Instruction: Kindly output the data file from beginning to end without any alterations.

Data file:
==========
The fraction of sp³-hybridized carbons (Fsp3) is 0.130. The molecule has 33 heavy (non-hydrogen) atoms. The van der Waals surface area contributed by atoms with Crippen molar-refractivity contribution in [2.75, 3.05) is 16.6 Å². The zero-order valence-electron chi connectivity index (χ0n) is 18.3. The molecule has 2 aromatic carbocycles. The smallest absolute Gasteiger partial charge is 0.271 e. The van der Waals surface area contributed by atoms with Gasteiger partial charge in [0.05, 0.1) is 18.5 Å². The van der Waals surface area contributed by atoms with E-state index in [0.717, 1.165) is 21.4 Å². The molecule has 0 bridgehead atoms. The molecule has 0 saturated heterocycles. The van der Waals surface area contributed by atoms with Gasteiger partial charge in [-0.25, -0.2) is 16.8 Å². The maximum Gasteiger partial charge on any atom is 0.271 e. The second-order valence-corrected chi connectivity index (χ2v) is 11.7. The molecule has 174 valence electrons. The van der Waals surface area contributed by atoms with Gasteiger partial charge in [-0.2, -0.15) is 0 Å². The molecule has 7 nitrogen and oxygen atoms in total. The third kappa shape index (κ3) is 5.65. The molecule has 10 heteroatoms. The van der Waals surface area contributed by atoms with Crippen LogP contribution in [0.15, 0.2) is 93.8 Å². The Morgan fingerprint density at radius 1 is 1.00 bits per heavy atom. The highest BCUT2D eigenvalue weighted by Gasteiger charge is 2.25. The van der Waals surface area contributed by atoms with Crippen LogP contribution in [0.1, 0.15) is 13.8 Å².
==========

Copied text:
The fraction of sp³-hybridized carbons (Fsp3) is 0.130. The molecule has 33 heavy (non-hydrogen) atoms. The van der Waals surface area contributed by atoms with Crippen molar-refractivity contribution in [2.75, 3.05) is 16.6 Å². The zero-order valence-electron chi connectivity index (χ0n) is 18.3. The molecule has 2 aromatic carbocycles. The smallest absolute Gasteiger partial charge is 0.271 e. The van der Waals surface area contributed by atoms with Gasteiger partial charge in [0.05, 0.1) is 18.5 Å². The van der Waals surface area contributed by atoms with E-state index in [0.717, 1.165) is 21.4 Å². The molecule has 0 bridgehead atoms. The molecule has 0 saturated heterocycles. The van der Waals surface area contributed by atoms with Gasteiger partial charge in [-0.25, -0.2) is 16.8 Å². The maximum Gasteiger partial charge on any atom is 0.271 e. The second-order valence-corrected chi connectivity index (χ2v) is 11.7. The molecule has 174 valence electrons. The van der Waals surface area contributed by atoms with Gasteiger partial charge in [-0.2, -0.15) is 0 Å². The molecule has 7 nitrogen and oxygen atoms in total. The third kappa shape index (κ3) is 5.65. The molecule has 10 heteroatoms. The van der Waals surface area contributed by atoms with Crippen LogP contribution in [0.15, 0.2) is 93.8 Å². The Morgan fingerprint density at radius 1 is 1.00 bits per heavy atom. The highest BCUT2D eigenvalue weighted by Gasteiger charge is 2.25. The van der Waals surface area contributed by atoms with Crippen LogP contribution in [0.1, 0.15) is 13.8 Å².